The Romanian government has collected record-taxes from the local major banks last year as they posted impressive profits on higher interest income, related to rising interest rates on loans in a moment when inflation peaked.
Societe Generale’s local subsidiary BRD – Groupe Societe Generale, the third bank in Romania in terms of assets, has registered a net profit of RON 1.55 billion (EUR 332 million) last year, up 12 percent compared with 2017, as net interest income rose by 16.5 percent.
Austria’s Erste Bank Group local subsidiary, BCR group, is the second largest bank in Romania in terms of assets and posted a net profit of RON 1.02 billion (EUR 218 million) in January-September, due mainly to the increase of 15.5 percent of its net interest income up to RON 1.5 billion.
Romanian private-owned Banca Transilvania, the biggest bank on the market in terms of assets, has registered a net profit of RON 1.24 billion in the first nine months of 2018, up 49.6 percent year-on-year, as its net interest income rose by 51.5 percent to RON 2.1 billion.
A recent BR Analysis showed that the 35 banks operating in Romania have registered in the first nine months of this year the highest profits in the last decade, as improved credit demand combined with low NPL rates have boosted earnings.
But the key-factor of the record profits is a government year-long policy of boosting households’ demand through forcing wage increases, and the consequence was a surge in inflation last year.
The return on assets (ROA) key-index jumped by 29 percent in September 2018 compared with September 2017, to 1.76, the highest level since September 2008, according to central bank series consulted by Business Review.
According to the budget 2019 draft released by the Finance Ministry, the banks paid around RON 1.2 billion – a 9-year high – as tax on profit to the government – and this means higher profits means higher budget revenues.
Despite these numbers, the government has invented a “tax on greed” of 0.3 percent of assets due quarterly (this implies a 1.2 percent annual tax on assets) for the local banks accusing them of making too much profit in Romania and of being “greed”.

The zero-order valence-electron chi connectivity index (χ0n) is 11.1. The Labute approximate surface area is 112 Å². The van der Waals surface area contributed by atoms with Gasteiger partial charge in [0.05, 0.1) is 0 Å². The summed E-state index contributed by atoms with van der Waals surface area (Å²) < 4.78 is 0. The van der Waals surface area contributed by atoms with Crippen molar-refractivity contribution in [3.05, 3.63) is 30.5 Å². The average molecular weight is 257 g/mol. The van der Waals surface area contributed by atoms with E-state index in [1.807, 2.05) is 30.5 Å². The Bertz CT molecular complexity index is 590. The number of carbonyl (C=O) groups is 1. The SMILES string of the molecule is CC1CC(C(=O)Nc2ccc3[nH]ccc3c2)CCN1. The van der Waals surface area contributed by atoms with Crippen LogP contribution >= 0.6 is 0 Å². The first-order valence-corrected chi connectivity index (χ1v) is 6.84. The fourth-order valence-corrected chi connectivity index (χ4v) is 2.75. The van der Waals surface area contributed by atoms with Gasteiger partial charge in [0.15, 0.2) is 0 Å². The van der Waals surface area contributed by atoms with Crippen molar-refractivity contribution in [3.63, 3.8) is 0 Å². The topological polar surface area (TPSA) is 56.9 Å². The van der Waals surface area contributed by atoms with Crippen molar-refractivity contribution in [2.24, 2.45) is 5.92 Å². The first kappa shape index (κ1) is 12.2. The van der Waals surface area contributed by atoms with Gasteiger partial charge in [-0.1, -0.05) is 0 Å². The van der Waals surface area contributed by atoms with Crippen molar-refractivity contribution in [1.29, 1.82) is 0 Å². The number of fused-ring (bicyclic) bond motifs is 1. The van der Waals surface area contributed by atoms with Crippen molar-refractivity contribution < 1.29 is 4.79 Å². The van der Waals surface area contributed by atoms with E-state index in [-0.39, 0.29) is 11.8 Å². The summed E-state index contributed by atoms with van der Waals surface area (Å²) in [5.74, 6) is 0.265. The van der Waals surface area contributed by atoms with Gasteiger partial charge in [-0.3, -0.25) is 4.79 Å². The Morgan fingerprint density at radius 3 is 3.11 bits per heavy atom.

The new tax will take more than 5 billion from banks and will cut most of the profits of the financial institutions – and this means also lower taxes from profits, reversing part of the new budget revenues.
Profit from inflation
The impressive interest income growth rates registered in 2018, an argument used by the government in its “greed” story, are mainly due to rising interest rates in the market this year as inflation reached 5-year highs in Romania of more than 5 percent last year, the highest level in the EU.
Higher inflation had an impact on Romania’s three-month money market rate (ROBOR), the main indicator that sets the interest rates for RON currency borrowers, which reached last year 4-year highs of almost 3.5 percent, compared with 2.05 percent at the end of 2017 or less than 1 percent in 2016.
But local banks have also benefited from low NPL rates after years of cleaning balance sheets through NPL sales or other methods.
In October 2018, the average NPL rate of the Romanian banking system declined to 5.4 percent, the lowest level since 2009, according to central bank data.
Cleaner balance sheets allowed local banks to grant new loans on higher demand from individuals and companies.
During the last few years, the government has adopted a strategy of wage-led growth, stimulating household consumption and GDP growth rates, but this model has generated larger fiscal and current account deficits – as well as higher inflation rates.
The economic theory says that interest rates are a mean of protection against inflation – which basically means the depreciation of money.